Top Enlisted Servicemember Shares Outlook Learned From Naval Hero
By John D. Banusiewicz
American Forces Press Service
CAMP SHIELDS, Japan, April 12, 2007 The philosophy that has guided and shaped the life of the U.S. military’s top enlisted member grew from advice he received from the most decorated enlisted sailor in Navy history -- a war hero who earned the Medal of Honor and also happened to be his first cousin.
Army Command Sgt. Maj. William J. Gainey, senior enlisted advisor to the chairman of the Joint Chiefs of Staff, talks with Seabees of Naval Mobile Construction Battalion 3 at Camp Shields, on the Japanese island of Okinawa, April 12. Defense Dept. photo by John D. Banusiewicz
(Click photo for screen-resolution image);high-resolution image available.
Army Command Sgt. Maj. William J. Gainey, senior enlisted advisor to the chairman of the Joint Chiefs of Staff, shared the philosophy he learned from James Elliott Williams with the Seabees of Naval Mobile Construction Battalion 3 here today.
“He told me, ‘Always prioritize your life. Put your God first, put your family second, and put your job third,’” Gainey said. “I was so lucky growing up in South Carolina with him in my life.”
Gainey told the sailors on Okinawa, an island about 400 miles south of mainland Japan, that as a boy he was unaware of his cousin’s heroic exploits.
“I didn’t know about all that,” he said. “He never talked about it. It was later in life that I found that all out, and now I carry his story forward.”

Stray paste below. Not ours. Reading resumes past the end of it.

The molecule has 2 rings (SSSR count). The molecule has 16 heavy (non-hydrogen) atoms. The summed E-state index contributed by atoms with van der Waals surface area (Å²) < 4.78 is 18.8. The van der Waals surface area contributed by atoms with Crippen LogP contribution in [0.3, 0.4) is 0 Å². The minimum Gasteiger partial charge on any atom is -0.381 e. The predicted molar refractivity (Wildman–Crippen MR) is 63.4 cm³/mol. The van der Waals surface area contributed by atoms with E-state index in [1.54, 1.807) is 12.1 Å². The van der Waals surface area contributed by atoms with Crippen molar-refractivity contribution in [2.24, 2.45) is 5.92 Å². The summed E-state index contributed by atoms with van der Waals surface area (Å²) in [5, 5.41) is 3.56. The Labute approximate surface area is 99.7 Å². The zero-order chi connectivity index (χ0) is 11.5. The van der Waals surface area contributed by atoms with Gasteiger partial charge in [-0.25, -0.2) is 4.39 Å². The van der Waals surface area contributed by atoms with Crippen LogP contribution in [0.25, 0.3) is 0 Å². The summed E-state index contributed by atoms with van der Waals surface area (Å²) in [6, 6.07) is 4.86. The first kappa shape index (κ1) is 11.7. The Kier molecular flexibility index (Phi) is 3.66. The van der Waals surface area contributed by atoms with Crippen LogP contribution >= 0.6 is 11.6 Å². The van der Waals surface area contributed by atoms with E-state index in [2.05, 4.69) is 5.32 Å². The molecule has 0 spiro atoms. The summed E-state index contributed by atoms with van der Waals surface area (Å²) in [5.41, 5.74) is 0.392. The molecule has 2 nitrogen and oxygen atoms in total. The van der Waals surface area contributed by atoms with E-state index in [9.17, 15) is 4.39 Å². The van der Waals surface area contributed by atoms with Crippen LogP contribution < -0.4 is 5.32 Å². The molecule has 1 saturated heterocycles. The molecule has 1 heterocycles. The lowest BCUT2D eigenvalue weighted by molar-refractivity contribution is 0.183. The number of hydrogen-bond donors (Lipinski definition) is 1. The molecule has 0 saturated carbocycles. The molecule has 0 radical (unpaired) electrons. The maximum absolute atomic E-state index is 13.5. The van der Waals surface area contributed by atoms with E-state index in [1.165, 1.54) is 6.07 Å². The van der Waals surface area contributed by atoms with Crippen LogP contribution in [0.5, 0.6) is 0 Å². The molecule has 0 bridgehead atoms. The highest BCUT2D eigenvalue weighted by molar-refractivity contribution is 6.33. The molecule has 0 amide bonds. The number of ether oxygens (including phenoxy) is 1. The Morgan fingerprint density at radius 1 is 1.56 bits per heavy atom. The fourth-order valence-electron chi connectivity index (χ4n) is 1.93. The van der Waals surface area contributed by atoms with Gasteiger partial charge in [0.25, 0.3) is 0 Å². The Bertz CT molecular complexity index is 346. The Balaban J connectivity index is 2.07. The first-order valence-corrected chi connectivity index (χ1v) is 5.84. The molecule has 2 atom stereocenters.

Williams joined the Navy at age 16 in 1947 and served in the Korean and Vietnam conflicts before retiring in 1967. In addition to the Medal of Honor, he earned the Navy Cross, two Silver Stars, the Legion of Merit with valor device, two Navy and Marine Corps Medals and three Bronze Star Medals, among others.
In Vietnam, Williams was a petty officer first class assigned to the River Patrol Force. His mission was to intercept Viet Cong arms shipments on the Mekong River delta.
On Oct. 31, 1966, Williams was patrol commander aboard River Patrol Boat 105, searching along with another patrol boat for Viet Cong guerrillas. Suddenly, guerrillas manning two small boats opened fire on the American patrol boats. When Williams and his men killed the attackers on one of the enemy boats, the other escaped into a canal.
Giving chase, the American patrol boat sailors came under rocket-propelled-grenade and small-arms fire from enemy fighters on the river bank.
Several times, Williams led his boats against concentrations of enemy vessels. He also called for support from UH-1B Huey helicopters. When the Hueys arrived, he began another attack as night fell, illuminating enemy forces and positions with his boat’s searchlights.
In the three-hour battle, the American naval force killed numerous Viet Cong guerrillas, destroyed more than 50 vessels and disrupted a major enemy logistic operation.
Williams received the Medal of Honor for his actions that day from President Lyndon B. Johnson in 1967. He died in 1999. In 2004, the Navy commissioned the Aegis guided missile destroyer USS James E. Williams.
Gainey awarded his personal coin to several of the sailors, and noted to them that one side contains the inscription “Pride is contagious.”
“Remember James E. Williams?” he asked. “If you have pride in your God, in your family and in your service, everything else will come out right,” he told the Seabees. “I believe that with all my heart.”
Later, after a breakfast meeting here with Navy enlisted leaders based on Okinawa, Gainey traveled to White Beach Naval Facility, where he spoke with sailors assigned there and crewmembers of the USS Tortuga, a Whidbey Island-class dock landing ship that’s in the port preparing to transport Okinawa-based Marines.